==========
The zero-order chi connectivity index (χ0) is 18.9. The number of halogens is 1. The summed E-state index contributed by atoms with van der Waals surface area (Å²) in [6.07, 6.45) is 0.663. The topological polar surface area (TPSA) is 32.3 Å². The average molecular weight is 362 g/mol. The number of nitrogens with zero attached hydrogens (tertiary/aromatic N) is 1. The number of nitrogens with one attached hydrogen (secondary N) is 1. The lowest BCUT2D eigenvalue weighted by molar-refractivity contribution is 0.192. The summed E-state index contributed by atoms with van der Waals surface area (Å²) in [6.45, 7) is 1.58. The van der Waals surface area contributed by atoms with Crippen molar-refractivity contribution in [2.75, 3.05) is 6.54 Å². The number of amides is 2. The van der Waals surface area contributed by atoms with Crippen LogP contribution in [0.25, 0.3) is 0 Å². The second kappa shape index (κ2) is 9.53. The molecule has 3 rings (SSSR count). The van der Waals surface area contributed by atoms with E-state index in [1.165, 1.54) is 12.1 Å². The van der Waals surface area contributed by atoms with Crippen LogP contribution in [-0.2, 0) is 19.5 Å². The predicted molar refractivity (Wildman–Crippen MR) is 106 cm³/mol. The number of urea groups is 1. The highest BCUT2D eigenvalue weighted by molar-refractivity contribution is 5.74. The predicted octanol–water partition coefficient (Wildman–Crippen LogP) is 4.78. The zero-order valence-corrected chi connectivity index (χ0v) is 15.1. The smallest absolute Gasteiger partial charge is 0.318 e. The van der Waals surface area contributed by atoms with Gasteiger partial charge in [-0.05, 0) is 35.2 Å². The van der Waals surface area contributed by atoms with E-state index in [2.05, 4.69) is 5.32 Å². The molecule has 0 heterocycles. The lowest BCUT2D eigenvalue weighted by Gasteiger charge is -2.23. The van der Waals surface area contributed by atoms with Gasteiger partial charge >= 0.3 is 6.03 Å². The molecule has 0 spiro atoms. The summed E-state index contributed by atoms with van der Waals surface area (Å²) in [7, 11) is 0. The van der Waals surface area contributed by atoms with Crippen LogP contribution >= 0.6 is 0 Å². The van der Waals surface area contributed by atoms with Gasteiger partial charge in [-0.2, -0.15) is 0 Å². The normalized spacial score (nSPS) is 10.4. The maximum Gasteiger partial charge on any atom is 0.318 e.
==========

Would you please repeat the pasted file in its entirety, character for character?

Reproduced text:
The zero-order chi connectivity index (χ0) is 18.9. The number of halogens is 1. The summed E-state index contributed by atoms with van der Waals surface area (Å²) in [6.07, 6.45) is 0.663. The topological polar surface area (TPSA) is 32.3 Å². The average molecular weight is 362 g/mol. The number of nitrogens with zero attached hydrogens (tertiary/aromatic N) is 1. The number of nitrogens with one attached hydrogen (secondary N) is 1. The lowest BCUT2D eigenvalue weighted by molar-refractivity contribution is 0.192. The summed E-state index contributed by atoms with van der Waals surface area (Å²) in [6.45, 7) is 1.58. The van der Waals surface area contributed by atoms with Crippen molar-refractivity contribution in [2.75, 3.05) is 6.54 Å². The number of amides is 2. The van der Waals surface area contributed by atoms with Crippen LogP contribution in [0.25, 0.3) is 0 Å². The second kappa shape index (κ2) is 9.53. The molecule has 3 rings (SSSR count). The van der Waals surface area contributed by atoms with E-state index in [1.165, 1.54) is 12.1 Å². The van der Waals surface area contributed by atoms with Crippen LogP contribution in [-0.2, 0) is 19.5 Å². The predicted molar refractivity (Wildman–Crippen MR) is 106 cm³/mol. The number of urea groups is 1. The highest BCUT2D eigenvalue weighted by molar-refractivity contribution is 5.74. The predicted octanol–water partition coefficient (Wildman–Crippen LogP) is 4.78. The zero-order valence-corrected chi connectivity index (χ0v) is 15.1. The smallest absolute Gasteiger partial charge is 0.318 e. The van der Waals surface area contributed by atoms with Gasteiger partial charge in [-0.05, 0) is 35.2 Å². The van der Waals surface area contributed by atoms with E-state index in [2.05, 4.69) is 5.32 Å². The molecule has 0 heterocycles. The lowest BCUT2D eigenvalue weighted by Gasteiger charge is -2.23. The van der Waals surface area contributed by atoms with Gasteiger partial charge >= 0.3 is 6.03 Å². The molecule has 0 spiro atoms. The summed E-state index contributed by atoms with van der Waals surface area (Å²) in [7, 11) is 0. The van der Waals surface area contributed by atoms with Crippen LogP contribution >= 0.6 is 0 Å². The van der Waals surface area contributed by atoms with Gasteiger partial charge in [-0.2, -0.15) is 0 Å². The normalized spacial score (nSPS) is 10.4. The maximum Gasteiger partial charge on any atom is 0.318 e.